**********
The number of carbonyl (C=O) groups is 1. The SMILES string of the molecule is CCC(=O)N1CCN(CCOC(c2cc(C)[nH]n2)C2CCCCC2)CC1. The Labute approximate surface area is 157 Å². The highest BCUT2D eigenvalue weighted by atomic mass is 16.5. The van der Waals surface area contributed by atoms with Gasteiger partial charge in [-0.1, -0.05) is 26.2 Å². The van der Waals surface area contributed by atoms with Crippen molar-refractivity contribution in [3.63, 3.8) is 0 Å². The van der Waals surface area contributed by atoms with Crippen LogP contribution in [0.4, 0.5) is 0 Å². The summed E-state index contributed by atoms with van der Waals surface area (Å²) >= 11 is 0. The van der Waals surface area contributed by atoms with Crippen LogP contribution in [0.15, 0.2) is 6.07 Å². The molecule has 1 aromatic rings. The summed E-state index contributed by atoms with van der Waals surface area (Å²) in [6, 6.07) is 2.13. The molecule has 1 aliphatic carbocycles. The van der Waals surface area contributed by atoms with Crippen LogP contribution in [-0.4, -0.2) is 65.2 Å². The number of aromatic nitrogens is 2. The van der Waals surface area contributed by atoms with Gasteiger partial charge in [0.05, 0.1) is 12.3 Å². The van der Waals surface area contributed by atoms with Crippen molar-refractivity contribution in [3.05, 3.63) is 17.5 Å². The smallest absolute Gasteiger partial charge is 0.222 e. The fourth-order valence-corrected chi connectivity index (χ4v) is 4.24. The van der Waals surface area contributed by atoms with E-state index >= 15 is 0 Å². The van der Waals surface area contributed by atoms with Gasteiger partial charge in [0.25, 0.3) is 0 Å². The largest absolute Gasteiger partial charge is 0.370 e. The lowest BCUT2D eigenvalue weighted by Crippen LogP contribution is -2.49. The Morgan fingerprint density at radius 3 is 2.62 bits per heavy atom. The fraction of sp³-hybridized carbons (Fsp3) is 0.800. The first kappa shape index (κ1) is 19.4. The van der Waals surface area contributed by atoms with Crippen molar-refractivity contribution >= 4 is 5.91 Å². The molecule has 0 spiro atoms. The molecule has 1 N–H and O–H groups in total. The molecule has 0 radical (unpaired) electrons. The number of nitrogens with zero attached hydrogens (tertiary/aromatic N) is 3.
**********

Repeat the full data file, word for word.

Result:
The number of carbonyl (C=O) groups is 1. The SMILES string of the molecule is CCC(=O)N1CCN(CCOC(c2cc(C)[nH]n2)C2CCCCC2)CC1. The Labute approximate surface area is 157 Å². The highest BCUT2D eigenvalue weighted by atomic mass is 16.5. The van der Waals surface area contributed by atoms with Gasteiger partial charge in [-0.1, -0.05) is 26.2 Å². The van der Waals surface area contributed by atoms with Crippen molar-refractivity contribution in [3.63, 3.8) is 0 Å². The van der Waals surface area contributed by atoms with Crippen LogP contribution in [0.4, 0.5) is 0 Å². The summed E-state index contributed by atoms with van der Waals surface area (Å²) >= 11 is 0. The van der Waals surface area contributed by atoms with Crippen LogP contribution in [0.15, 0.2) is 6.07 Å². The molecule has 1 aromatic rings. The summed E-state index contributed by atoms with van der Waals surface area (Å²) in [6, 6.07) is 2.13. The molecule has 1 aliphatic carbocycles. The van der Waals surface area contributed by atoms with Crippen LogP contribution in [-0.4, -0.2) is 65.2 Å². The number of aromatic nitrogens is 2. The van der Waals surface area contributed by atoms with Gasteiger partial charge in [0.05, 0.1) is 12.3 Å². The van der Waals surface area contributed by atoms with Crippen molar-refractivity contribution in [3.05, 3.63) is 17.5 Å². The smallest absolute Gasteiger partial charge is 0.222 e. The fourth-order valence-corrected chi connectivity index (χ4v) is 4.24. The van der Waals surface area contributed by atoms with E-state index >= 15 is 0 Å². The van der Waals surface area contributed by atoms with Gasteiger partial charge in [0.25, 0.3) is 0 Å². The largest absolute Gasteiger partial charge is 0.370 e. The lowest BCUT2D eigenvalue weighted by Crippen LogP contribution is -2.49. The Morgan fingerprint density at radius 3 is 2.62 bits per heavy atom. The fraction of sp³-hybridized carbons (Fsp3) is 0.800. The first kappa shape index (κ1) is 19.4. The van der Waals surface area contributed by atoms with Crippen molar-refractivity contribution >= 4 is 5.91 Å². The molecule has 0 spiro atoms. The molecule has 1 N–H and O–H groups in total. The molecule has 0 radical (unpaired) electrons. The number of nitrogens with zero attached hydrogens (tertiary/aromatic N) is 3.